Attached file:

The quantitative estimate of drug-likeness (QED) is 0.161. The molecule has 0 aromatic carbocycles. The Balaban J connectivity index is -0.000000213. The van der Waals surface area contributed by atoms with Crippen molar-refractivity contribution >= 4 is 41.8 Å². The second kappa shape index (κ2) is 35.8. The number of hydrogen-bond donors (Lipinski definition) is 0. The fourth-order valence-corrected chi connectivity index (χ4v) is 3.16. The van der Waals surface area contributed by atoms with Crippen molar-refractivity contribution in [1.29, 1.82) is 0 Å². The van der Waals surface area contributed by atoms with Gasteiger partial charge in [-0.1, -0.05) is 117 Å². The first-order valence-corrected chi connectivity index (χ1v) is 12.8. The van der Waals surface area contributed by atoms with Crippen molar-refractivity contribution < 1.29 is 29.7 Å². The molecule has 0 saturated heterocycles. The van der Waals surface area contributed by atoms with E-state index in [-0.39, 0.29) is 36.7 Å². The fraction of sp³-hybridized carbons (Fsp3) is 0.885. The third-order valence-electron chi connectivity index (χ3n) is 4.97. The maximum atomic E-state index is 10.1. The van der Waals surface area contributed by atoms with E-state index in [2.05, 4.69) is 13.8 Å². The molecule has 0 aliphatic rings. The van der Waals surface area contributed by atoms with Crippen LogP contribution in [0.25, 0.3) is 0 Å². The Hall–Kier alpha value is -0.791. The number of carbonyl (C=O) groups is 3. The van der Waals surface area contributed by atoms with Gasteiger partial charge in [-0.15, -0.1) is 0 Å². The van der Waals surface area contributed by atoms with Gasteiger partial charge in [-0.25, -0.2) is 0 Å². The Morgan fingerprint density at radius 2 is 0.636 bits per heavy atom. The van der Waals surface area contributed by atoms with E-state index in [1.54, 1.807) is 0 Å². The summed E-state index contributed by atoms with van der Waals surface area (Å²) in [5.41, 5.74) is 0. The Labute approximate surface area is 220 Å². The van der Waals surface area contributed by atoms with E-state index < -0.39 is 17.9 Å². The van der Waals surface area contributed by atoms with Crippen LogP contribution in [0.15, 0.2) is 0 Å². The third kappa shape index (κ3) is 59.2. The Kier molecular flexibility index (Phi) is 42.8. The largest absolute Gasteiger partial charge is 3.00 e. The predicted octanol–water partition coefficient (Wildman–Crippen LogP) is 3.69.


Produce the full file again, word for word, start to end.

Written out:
The quantitative estimate of drug-likeness (QED) is 0.161. The molecule has 0 aromatic carbocycles. The Balaban J connectivity index is -0.000000213. The van der Waals surface area contributed by atoms with Crippen molar-refractivity contribution >= 4 is 41.8 Å². The second kappa shape index (κ2) is 35.8. The number of hydrogen-bond donors (Lipinski definition) is 0. The fourth-order valence-corrected chi connectivity index (χ4v) is 3.16. The van der Waals surface area contributed by atoms with Crippen molar-refractivity contribution in [1.29, 1.82) is 0 Å². The van der Waals surface area contributed by atoms with Gasteiger partial charge in [-0.1, -0.05) is 117 Å². The first-order valence-corrected chi connectivity index (χ1v) is 12.8. The van der Waals surface area contributed by atoms with Crippen molar-refractivity contribution < 1.29 is 29.7 Å². The molecule has 0 saturated heterocycles. The van der Waals surface area contributed by atoms with E-state index in [-0.39, 0.29) is 36.7 Å². The fraction of sp³-hybridized carbons (Fsp3) is 0.885. The third-order valence-electron chi connectivity index (χ3n) is 4.97. The maximum atomic E-state index is 10.1. The van der Waals surface area contributed by atoms with E-state index in [2.05, 4.69) is 13.8 Å². The molecule has 0 aliphatic rings. The van der Waals surface area contributed by atoms with Crippen LogP contribution in [0.25, 0.3) is 0 Å². The Hall–Kier alpha value is -0.791. The number of carbonyl (C=O) groups is 3. The van der Waals surface area contributed by atoms with Gasteiger partial charge in [-0.15, -0.1) is 0 Å². The van der Waals surface area contributed by atoms with Gasteiger partial charge in [-0.25, -0.2) is 0 Å². The Morgan fingerprint density at radius 2 is 0.636 bits per heavy atom. The van der Waals surface area contributed by atoms with E-state index in [1.54, 1.807) is 0 Å². The summed E-state index contributed by atoms with van der Waals surface area (Å²) in [5.41, 5.74) is 0. The Labute approximate surface area is 220 Å². The van der Waals surface area contributed by atoms with E-state index < -0.39 is 17.9 Å². The van der Waals surface area contributed by atoms with Crippen LogP contribution in [0.15, 0.2) is 0 Å². The third kappa shape index (κ3) is 59.2. The Kier molecular flexibility index (Phi) is 42.8. The largest absolute Gasteiger partial charge is 3.00 e. The predicted octanol–water partition coefficient (Wildman–Crippen LogP) is 3.69.